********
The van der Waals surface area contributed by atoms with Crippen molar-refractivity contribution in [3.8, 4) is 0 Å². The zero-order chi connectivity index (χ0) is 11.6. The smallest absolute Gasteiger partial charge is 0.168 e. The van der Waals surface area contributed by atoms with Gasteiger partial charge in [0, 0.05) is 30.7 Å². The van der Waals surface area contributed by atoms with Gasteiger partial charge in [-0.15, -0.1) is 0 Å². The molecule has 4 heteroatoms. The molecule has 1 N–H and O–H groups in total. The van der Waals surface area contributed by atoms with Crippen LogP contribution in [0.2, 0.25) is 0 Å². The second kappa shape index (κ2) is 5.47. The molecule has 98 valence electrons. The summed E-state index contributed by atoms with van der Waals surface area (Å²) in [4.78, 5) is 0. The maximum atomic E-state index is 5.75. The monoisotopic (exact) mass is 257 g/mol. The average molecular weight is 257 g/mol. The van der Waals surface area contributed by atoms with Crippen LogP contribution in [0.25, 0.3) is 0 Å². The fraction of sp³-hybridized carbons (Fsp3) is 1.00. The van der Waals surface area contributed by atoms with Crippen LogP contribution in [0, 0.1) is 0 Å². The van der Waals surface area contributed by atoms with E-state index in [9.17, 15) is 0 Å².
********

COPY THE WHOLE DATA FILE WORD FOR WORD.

The van der Waals surface area contributed by atoms with Crippen molar-refractivity contribution in [3.8, 4) is 0 Å². The zero-order chi connectivity index (χ0) is 11.6. The smallest absolute Gasteiger partial charge is 0.168 e. The van der Waals surface area contributed by atoms with Gasteiger partial charge in [0, 0.05) is 30.7 Å². The van der Waals surface area contributed by atoms with Gasteiger partial charge in [-0.15, -0.1) is 0 Å². The molecule has 4 heteroatoms. The molecule has 1 N–H and O–H groups in total. The van der Waals surface area contributed by atoms with Crippen LogP contribution in [0.2, 0.25) is 0 Å². The second kappa shape index (κ2) is 5.47. The molecule has 98 valence electrons. The summed E-state index contributed by atoms with van der Waals surface area (Å²) in [4.78, 5) is 0. The maximum atomic E-state index is 5.75. The monoisotopic (exact) mass is 257 g/mol. The average molecular weight is 257 g/mol. The van der Waals surface area contributed by atoms with Crippen LogP contribution in [0.25, 0.3) is 0 Å². The fraction of sp³-hybridized carbons (Fsp3) is 1.00. The van der Waals surface area contributed by atoms with Crippen LogP contribution in [0, 0.1) is 0 Å². The van der Waals surface area contributed by atoms with E-state index in [9.17, 15) is 0 Å².